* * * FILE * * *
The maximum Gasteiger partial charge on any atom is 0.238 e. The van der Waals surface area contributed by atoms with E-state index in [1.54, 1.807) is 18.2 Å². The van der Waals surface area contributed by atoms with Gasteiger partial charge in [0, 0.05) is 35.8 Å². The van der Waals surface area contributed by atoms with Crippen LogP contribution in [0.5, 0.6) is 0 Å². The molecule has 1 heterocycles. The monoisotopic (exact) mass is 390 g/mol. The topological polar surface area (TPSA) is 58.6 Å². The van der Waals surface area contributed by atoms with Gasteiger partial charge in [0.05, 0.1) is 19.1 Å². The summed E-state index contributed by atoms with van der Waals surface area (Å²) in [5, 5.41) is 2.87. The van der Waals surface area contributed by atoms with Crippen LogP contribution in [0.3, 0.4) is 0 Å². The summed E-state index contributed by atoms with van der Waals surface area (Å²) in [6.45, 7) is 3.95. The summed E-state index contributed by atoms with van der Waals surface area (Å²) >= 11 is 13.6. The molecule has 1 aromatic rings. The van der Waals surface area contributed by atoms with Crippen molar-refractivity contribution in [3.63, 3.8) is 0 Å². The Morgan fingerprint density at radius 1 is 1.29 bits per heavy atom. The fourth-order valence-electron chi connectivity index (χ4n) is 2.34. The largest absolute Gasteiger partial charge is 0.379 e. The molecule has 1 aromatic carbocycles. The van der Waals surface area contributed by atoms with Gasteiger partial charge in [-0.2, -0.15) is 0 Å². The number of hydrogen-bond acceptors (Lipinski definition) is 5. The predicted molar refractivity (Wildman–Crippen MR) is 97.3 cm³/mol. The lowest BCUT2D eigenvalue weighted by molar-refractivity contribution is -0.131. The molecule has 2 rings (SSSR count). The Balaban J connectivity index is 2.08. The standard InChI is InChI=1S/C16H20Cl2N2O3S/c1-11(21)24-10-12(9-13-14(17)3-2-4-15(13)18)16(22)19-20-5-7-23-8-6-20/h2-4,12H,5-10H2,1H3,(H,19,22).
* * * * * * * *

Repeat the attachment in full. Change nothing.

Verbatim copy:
The maximum Gasteiger partial charge on any atom is 0.238 e. The van der Waals surface area contributed by atoms with E-state index in [1.54, 1.807) is 18.2 Å². The van der Waals surface area contributed by atoms with Gasteiger partial charge in [0, 0.05) is 35.8 Å². The van der Waals surface area contributed by atoms with Crippen LogP contribution in [0.5, 0.6) is 0 Å². The molecule has 1 heterocycles. The monoisotopic (exact) mass is 390 g/mol. The topological polar surface area (TPSA) is 58.6 Å². The van der Waals surface area contributed by atoms with Gasteiger partial charge in [0.05, 0.1) is 19.1 Å². The summed E-state index contributed by atoms with van der Waals surface area (Å²) in [5, 5.41) is 2.87. The van der Waals surface area contributed by atoms with Crippen LogP contribution in [0.3, 0.4) is 0 Å². The summed E-state index contributed by atoms with van der Waals surface area (Å²) in [6.45, 7) is 3.95. The summed E-state index contributed by atoms with van der Waals surface area (Å²) >= 11 is 13.6. The molecule has 1 aromatic rings. The van der Waals surface area contributed by atoms with Crippen molar-refractivity contribution in [3.63, 3.8) is 0 Å². The Morgan fingerprint density at radius 1 is 1.29 bits per heavy atom. The fourth-order valence-electron chi connectivity index (χ4n) is 2.34. The largest absolute Gasteiger partial charge is 0.379 e. The molecule has 1 aromatic carbocycles. The van der Waals surface area contributed by atoms with Gasteiger partial charge in [-0.2, -0.15) is 0 Å². The number of hydrogen-bond acceptors (Lipinski definition) is 5. The predicted molar refractivity (Wildman–Crippen MR) is 97.3 cm³/mol. The lowest BCUT2D eigenvalue weighted by molar-refractivity contribution is -0.131. The molecule has 2 rings (SSSR count). The Balaban J connectivity index is 2.08. The standard InChI is InChI=1S/C16H20Cl2N2O3S/c1-11(21)24-10-12(9-13-14(17)3-2-4-15(13)18)16(22)19-20-5-7-23-8-6-20/h2-4,12H,5-10H2,1H3,(H,19,22).